Three compete for register of deeds seat

May. 03, 2014 @ 12:45 PM

The three candidates vying to become the next register of deeds agree that more efficiently serving the public is a priority.

Incumbent Deborah B. Brooks is working to keep her seat at the county’s Register of Deeds, facing challenges on Tuesday from Sara Stephens and former Carrboro Mayor Mark Chilton.
Brooks has been in the register’s office for 38 years, spending the last four as the register of deeds. Part of making records more accessible, as of April 17, the office began taking credit and debit cards, Brooks said.
The office is also scanning older birth, death and marriage certificates, as well as real estate documents dating back to 1752.
“I plan to continue to create and maintain the accuracy and integrity of the land title and vital records of Orange County,” Brooks said. “Providing access to these public records is of the upmost importance to me along with courteous and professional service to citizens.”
Brooks said that enhanced technological improvements to operations in the office is also a top priority, including online marriage applications, stopping printing of books to save space and the continued scanning of historic documents.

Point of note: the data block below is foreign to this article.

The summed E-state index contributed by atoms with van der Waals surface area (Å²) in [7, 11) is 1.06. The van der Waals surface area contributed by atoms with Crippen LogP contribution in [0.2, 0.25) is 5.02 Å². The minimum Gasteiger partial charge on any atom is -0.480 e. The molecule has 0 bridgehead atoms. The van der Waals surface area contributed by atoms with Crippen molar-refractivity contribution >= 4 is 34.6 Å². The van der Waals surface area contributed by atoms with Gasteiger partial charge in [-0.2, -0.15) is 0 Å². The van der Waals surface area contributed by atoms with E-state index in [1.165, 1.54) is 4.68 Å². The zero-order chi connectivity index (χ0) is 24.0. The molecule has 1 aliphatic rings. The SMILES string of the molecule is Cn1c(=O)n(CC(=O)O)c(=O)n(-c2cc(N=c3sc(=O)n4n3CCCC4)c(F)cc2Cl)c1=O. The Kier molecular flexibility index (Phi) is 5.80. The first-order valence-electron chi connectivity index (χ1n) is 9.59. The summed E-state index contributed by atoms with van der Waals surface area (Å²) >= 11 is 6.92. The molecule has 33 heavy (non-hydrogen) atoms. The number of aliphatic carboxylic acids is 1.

Stephens said that if she is elected she plans to implement online marriage license applications, electronic birth registration and hire Spanish-speaking employees to assist the county’s Spanish-speaking population.
“The register of deeds must keep a finger on the pulse of our growing and ever-changing communities so that we can understand the wants and needs of our taxpayers and provide excellent customer service to all citizens,” said Stephens. “I will ensure that our staff and myself would receive up-to-date continuing education, and I would have an open door policy for the public to inform me of their concerns, what we are doing right, and what we can do better.”
Stephens has said that she supports marriage equality and would accept the marriage applications of same-sex couples until North Carolina lifts its ban, then complete them.
Chilton has also expressed support for same-sex marriages and hiring Spanish-speaking staff. Chilton maintains several blogs, one where he examines historical land documents from the Piedmont.
He is coming to the election with personal experience accessing older documents and a background in real estate and real estate law, working day to day with many of the documents handled by the Register of Deeds office.
Like Stephens and Brooks, Chilton sees public access to records as paramount and making that process as user-friendly as possible is part of that goal.